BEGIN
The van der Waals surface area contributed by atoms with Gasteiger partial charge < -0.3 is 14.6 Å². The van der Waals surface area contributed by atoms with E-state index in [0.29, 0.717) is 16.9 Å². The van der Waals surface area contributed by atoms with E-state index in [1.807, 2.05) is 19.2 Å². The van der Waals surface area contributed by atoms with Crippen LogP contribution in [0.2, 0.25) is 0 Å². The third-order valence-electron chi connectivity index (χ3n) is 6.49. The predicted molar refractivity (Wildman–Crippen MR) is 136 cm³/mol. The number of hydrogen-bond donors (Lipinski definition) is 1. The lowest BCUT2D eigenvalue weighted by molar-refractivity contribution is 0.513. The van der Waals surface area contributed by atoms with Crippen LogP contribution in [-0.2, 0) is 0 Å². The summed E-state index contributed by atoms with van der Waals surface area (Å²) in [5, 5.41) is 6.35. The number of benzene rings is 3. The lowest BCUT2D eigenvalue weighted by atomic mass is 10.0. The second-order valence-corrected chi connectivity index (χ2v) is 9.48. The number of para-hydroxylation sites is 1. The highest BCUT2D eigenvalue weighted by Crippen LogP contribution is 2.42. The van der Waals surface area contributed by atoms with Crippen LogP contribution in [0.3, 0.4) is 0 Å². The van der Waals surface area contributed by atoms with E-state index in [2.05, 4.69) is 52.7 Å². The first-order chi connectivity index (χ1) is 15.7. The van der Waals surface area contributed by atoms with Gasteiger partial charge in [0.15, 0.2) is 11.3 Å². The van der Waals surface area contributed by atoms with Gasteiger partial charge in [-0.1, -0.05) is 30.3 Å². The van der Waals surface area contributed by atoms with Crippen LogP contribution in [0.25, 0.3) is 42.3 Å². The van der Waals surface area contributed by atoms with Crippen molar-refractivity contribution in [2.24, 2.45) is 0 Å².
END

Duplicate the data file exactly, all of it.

The van der Waals surface area contributed by atoms with Gasteiger partial charge < -0.3 is 14.6 Å². The van der Waals surface area contributed by atoms with E-state index in [0.29, 0.717) is 16.9 Å². The van der Waals surface area contributed by atoms with E-state index in [1.807, 2.05) is 19.2 Å². The van der Waals surface area contributed by atoms with Crippen LogP contribution in [0.2, 0.25) is 0 Å². The third-order valence-electron chi connectivity index (χ3n) is 6.49. The predicted molar refractivity (Wildman–Crippen MR) is 136 cm³/mol. The number of hydrogen-bond donors (Lipinski definition) is 1. The lowest BCUT2D eigenvalue weighted by molar-refractivity contribution is 0.513. The van der Waals surface area contributed by atoms with Crippen LogP contribution in [-0.2, 0) is 0 Å². The summed E-state index contributed by atoms with van der Waals surface area (Å²) in [5, 5.41) is 6.35. The number of benzene rings is 3. The lowest BCUT2D eigenvalue weighted by atomic mass is 10.0. The second-order valence-corrected chi connectivity index (χ2v) is 9.48. The number of para-hydroxylation sites is 1. The highest BCUT2D eigenvalue weighted by Crippen LogP contribution is 2.42. The van der Waals surface area contributed by atoms with Crippen LogP contribution in [0.3, 0.4) is 0 Å². The van der Waals surface area contributed by atoms with E-state index in [2.05, 4.69) is 52.7 Å². The first-order chi connectivity index (χ1) is 15.7. The van der Waals surface area contributed by atoms with Gasteiger partial charge in [0.15, 0.2) is 11.3 Å². The van der Waals surface area contributed by atoms with Gasteiger partial charge in [-0.1, -0.05) is 30.3 Å². The van der Waals surface area contributed by atoms with Crippen LogP contribution in [0.25, 0.3) is 42.3 Å². The van der Waals surface area contributed by atoms with Crippen molar-refractivity contribution in [2.24, 2.45) is 0 Å².